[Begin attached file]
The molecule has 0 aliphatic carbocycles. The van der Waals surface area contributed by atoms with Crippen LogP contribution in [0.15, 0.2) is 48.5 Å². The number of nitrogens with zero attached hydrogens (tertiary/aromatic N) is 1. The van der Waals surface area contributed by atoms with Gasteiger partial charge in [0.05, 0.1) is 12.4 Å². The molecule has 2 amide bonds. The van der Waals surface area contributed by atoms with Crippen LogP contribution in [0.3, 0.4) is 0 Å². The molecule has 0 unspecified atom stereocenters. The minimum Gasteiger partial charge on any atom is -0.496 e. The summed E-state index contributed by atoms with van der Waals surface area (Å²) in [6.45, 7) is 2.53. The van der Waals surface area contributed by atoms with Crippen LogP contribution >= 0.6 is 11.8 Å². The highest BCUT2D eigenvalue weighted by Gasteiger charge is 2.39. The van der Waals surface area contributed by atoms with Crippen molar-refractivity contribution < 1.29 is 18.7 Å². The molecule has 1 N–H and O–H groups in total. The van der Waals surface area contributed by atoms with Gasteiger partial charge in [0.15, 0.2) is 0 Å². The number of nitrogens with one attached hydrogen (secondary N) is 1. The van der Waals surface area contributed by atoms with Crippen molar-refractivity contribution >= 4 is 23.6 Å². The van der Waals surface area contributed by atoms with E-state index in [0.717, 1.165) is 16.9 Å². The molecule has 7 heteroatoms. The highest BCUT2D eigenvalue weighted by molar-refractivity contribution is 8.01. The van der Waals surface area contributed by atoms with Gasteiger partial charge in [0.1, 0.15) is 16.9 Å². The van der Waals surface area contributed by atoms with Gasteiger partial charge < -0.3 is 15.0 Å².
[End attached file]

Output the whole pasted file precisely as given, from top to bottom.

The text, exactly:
The molecule has 0 aliphatic carbocycles. The van der Waals surface area contributed by atoms with Crippen LogP contribution in [0.15, 0.2) is 48.5 Å². The number of nitrogens with zero attached hydrogens (tertiary/aromatic N) is 1. The van der Waals surface area contributed by atoms with Gasteiger partial charge in [0.05, 0.1) is 12.4 Å². The molecule has 2 amide bonds. The van der Waals surface area contributed by atoms with Crippen LogP contribution in [0.3, 0.4) is 0 Å². The molecule has 0 unspecified atom stereocenters. The minimum Gasteiger partial charge on any atom is -0.496 e. The summed E-state index contributed by atoms with van der Waals surface area (Å²) in [6.45, 7) is 2.53. The van der Waals surface area contributed by atoms with Crippen LogP contribution >= 0.6 is 11.8 Å². The highest BCUT2D eigenvalue weighted by Gasteiger charge is 2.39. The van der Waals surface area contributed by atoms with Crippen molar-refractivity contribution < 1.29 is 18.7 Å². The molecule has 1 N–H and O–H groups in total. The van der Waals surface area contributed by atoms with Gasteiger partial charge in [0.15, 0.2) is 0 Å². The number of nitrogens with one attached hydrogen (secondary N) is 1. The van der Waals surface area contributed by atoms with Crippen molar-refractivity contribution >= 4 is 23.6 Å². The van der Waals surface area contributed by atoms with E-state index in [0.717, 1.165) is 16.9 Å². The molecule has 7 heteroatoms. The highest BCUT2D eigenvalue weighted by molar-refractivity contribution is 8.01. The van der Waals surface area contributed by atoms with Gasteiger partial charge in [0.1, 0.15) is 16.9 Å². The van der Waals surface area contributed by atoms with Gasteiger partial charge < -0.3 is 15.0 Å².